Tuesday, August 5, 2014

"Greatest achievement of organized science"

Hiroshima was destroyed on August 5th, 7:16 PM, our time--just under an hour before our sunset.



Sixteen hours ago an American airplane dropped one bomb on Hiroshima, an important Japanese army base. ... It is an atomic bomb. It is a harnessing of the basic power of the universe. . . . What has been done is the greatest achievement of organized science in history.

It happened on this date, this "greatest achievement."

New technology used to "solve" an old problem. We cannot help ourselves.

Wes Jackson, founder of the Land Institute, suggested "we ought to stay out of the nuclei." Until we have a clue what we want, sounds like good advice.

You cannot separate tools from the critters who use them. Teaching science as some compartmentalized thought process without cultural context is a dangerous game.

What is our responsibility as teachers of science?
As citizens of the United States?
As human beings?

We knew the world would not be the same. A few people laughed, a few people cried, most people were silent. I remembered the line from the Hindu scripture, the Bhagavad-Gita. Vishnu is trying to persuade the Prince that he should do his duty and to impress him takes on his multi-armed form and says, "Now, I am become Death, the destroyer of worlds." I suppose we all thought that one way or another.
-J. Robert Oppenheimer

And now I teach science to (very) young adults. I have a responsibility to them, to the state, to myself.

Harry S. Truman called the bombing of Hiroshima "the greatest achievement of organized science." If that does not give you pause, you should not be teaching science.

You should not be teaching anything at all.

This is posted every year, as a reminder to me.


Tracie Schroeder said...

This reminds me of Ollivander talking about all the great things Voldemort has done. Terrible, but great.

doyle said...

Dear Tracie,

I fear our worst atrocities exceed even the imaginations among writers today.

Anonymous said...

As a young adult in the early 1960's and horrified by the atrocities on both sides, I challenged my WWII-veteran father on why it was necessary to obliterate two Japanese cities. Like a lot of battle-weary veterans he talked very little, if at all, about his experiences fighting the Japanese. And he was very patient with his inexperienced and ignorant son; explaining that the Japanese would never have surrendered without an event of the bombings' enormity. I ask you respectfully Mr Doyle, considering the circumstances just what would you have had our leaders do?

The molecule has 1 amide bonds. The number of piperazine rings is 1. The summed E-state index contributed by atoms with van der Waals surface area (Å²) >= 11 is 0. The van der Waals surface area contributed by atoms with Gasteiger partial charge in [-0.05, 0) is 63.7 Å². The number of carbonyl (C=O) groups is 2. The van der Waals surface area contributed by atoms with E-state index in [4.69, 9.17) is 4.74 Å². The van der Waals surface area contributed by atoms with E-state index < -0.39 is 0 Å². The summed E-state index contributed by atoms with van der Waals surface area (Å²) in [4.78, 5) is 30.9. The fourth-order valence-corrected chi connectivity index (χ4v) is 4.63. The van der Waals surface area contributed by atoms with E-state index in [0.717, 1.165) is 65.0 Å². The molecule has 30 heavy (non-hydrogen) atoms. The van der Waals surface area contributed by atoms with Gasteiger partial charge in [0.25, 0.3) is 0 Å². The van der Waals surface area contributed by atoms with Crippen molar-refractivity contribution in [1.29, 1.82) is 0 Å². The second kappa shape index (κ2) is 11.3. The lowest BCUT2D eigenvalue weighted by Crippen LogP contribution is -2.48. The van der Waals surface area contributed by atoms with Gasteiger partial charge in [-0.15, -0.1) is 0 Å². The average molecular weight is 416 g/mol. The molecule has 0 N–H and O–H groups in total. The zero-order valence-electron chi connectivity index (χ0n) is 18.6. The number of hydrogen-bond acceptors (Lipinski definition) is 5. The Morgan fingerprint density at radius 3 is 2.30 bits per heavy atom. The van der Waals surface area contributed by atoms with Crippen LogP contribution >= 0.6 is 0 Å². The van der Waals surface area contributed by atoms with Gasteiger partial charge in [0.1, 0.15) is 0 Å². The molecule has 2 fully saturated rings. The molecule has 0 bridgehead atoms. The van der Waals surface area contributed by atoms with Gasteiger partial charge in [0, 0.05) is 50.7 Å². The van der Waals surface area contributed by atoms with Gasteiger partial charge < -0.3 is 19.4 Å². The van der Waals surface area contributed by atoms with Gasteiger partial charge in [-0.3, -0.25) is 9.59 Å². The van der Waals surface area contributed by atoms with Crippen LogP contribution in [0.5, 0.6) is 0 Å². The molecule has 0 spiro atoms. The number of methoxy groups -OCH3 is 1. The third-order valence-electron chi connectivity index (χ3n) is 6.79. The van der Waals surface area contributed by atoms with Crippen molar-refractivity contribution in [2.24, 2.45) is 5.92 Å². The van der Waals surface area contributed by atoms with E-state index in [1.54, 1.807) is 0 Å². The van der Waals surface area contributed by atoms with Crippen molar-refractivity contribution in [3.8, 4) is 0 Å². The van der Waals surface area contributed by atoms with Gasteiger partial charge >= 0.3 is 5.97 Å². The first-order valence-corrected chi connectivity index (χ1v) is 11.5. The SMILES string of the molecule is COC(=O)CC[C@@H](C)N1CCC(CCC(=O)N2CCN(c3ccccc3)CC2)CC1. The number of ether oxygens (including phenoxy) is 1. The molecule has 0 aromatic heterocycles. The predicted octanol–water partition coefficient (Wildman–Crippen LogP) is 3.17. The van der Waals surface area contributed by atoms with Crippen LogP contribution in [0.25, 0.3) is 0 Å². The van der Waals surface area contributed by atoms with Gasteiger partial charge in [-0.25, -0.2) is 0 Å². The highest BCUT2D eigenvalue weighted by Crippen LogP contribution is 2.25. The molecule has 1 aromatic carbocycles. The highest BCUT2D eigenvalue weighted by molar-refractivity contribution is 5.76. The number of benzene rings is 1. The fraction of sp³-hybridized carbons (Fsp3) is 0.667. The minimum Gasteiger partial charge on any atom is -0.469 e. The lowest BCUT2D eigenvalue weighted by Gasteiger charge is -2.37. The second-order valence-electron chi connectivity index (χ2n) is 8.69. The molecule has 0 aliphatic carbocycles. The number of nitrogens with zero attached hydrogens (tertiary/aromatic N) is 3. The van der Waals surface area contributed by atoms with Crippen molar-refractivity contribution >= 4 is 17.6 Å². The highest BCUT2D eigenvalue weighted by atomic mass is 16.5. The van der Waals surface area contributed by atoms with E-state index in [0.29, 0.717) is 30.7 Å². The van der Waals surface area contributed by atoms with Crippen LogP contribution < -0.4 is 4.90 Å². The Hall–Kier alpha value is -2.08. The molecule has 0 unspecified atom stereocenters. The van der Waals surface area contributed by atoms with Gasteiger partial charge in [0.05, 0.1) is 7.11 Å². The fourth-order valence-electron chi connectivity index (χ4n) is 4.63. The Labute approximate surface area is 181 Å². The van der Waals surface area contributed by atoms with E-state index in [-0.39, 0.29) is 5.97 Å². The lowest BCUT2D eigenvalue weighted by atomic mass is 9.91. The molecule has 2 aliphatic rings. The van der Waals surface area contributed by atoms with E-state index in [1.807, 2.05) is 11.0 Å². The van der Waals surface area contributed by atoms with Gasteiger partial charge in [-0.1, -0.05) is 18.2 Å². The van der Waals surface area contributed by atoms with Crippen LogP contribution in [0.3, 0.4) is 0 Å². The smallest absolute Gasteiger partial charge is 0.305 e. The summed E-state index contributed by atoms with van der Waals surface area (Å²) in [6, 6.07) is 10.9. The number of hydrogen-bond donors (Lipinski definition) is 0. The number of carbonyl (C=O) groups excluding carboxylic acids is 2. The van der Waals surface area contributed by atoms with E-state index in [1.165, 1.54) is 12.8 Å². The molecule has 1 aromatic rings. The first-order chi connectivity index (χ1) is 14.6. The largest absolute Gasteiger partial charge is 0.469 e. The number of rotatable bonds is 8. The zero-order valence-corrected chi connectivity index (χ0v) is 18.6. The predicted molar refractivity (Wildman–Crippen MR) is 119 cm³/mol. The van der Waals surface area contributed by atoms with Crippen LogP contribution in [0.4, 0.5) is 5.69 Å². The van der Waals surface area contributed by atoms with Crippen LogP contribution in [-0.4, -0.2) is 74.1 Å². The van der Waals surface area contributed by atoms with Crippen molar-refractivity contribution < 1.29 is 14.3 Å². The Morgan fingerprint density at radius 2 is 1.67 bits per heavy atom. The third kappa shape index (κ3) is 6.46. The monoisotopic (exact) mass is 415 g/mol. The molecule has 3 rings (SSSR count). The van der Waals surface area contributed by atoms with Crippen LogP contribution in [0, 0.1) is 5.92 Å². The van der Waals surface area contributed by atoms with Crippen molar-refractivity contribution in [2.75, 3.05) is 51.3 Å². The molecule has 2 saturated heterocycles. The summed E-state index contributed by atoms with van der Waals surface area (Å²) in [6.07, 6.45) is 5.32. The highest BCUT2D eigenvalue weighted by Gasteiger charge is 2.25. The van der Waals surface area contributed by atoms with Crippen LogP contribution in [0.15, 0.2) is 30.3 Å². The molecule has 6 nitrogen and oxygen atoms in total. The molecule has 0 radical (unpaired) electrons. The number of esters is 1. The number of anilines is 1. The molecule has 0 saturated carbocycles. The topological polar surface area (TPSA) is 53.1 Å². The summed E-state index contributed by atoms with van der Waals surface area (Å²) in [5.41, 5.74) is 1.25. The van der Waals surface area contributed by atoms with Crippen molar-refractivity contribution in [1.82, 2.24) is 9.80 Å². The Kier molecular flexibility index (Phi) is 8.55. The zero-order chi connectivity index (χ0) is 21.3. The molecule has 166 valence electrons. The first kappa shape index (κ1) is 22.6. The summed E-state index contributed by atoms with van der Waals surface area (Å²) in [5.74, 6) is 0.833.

doyle said...

Dear Anonymous,

A fair question, but before this degenerates into an either/or binary intrawebs match (as often happens with folks named "Anonymous"), a few questions need answering first:

Do you know the specifics of how Nagasaki got "chosen"? About the broken fuel pump on "Bockscar"? About the history of the previous bombings on Nagasaki?

When (and why) did the Soviet Union declare war on Japan; how might this have changed Japan's end game strategy?

Was the Emperor removed? How much does that matter?

Was the objective unconditional surrender? Was that objective met?

Were there alternatives besides a huge (and costly)land invasion that might have accomplished the same thing?

And finally, did the Japanese surrender because we dropped nuclear bombs?

Anonymous said...

You offer "Anonymous" as an option when commenting. I can and will provide a real name if necessary. All of the questions have been considered by historians and philosophers in one form or another. The conclusions are debatable. And I posed some of them to my father some years ago, even adding a twist (at the time) of my own asking why an uninhabited area was not used to demonstrate for our enemy the terrible power of nuclear weaponry. Truman had much more to say on the subject including:

"I realize the tragic significance of the atomic bomb.

Its production and its use were not lightly undertaken by this Government. But we knew that our enemies were on the search for it. We know now how close they were to finding it. And we knew the disaster which would come to this Nation, and to all peace-loving nations, to all civilization, if they had found it first.

That is why we felt compelled to undertake the long and uncertain and costly labor of discovery and production.

We won the race of discovery against the Germans.

Having found the bomb we have used it. We have used it against those who attacked us without warning at Pearl Harbor, against those who have starved and beaten and executed American prisoners of war, against those who have abandoned all pretense of obeying international laws of warfare. We have used it in order to shorten the agony of war, in order to save the lives of thousands and thousands of young Americans.

We shall continue to use it until we completely destroy Japan's power to make war. Only a Japanese surrender will stop us".

Based on my own research and analysis as well as my father's comments about the will of the Japanese to fight on, I unequivocally answer your final question as yes.

doyle said...

Dear Anonymous,

You could argue "yes," but "unequivocally yes" suggests you might be underestimating the effect of the USSR's declaration of war.

Not saying the answer is knowable, but would argue the answer is certainly uncertain.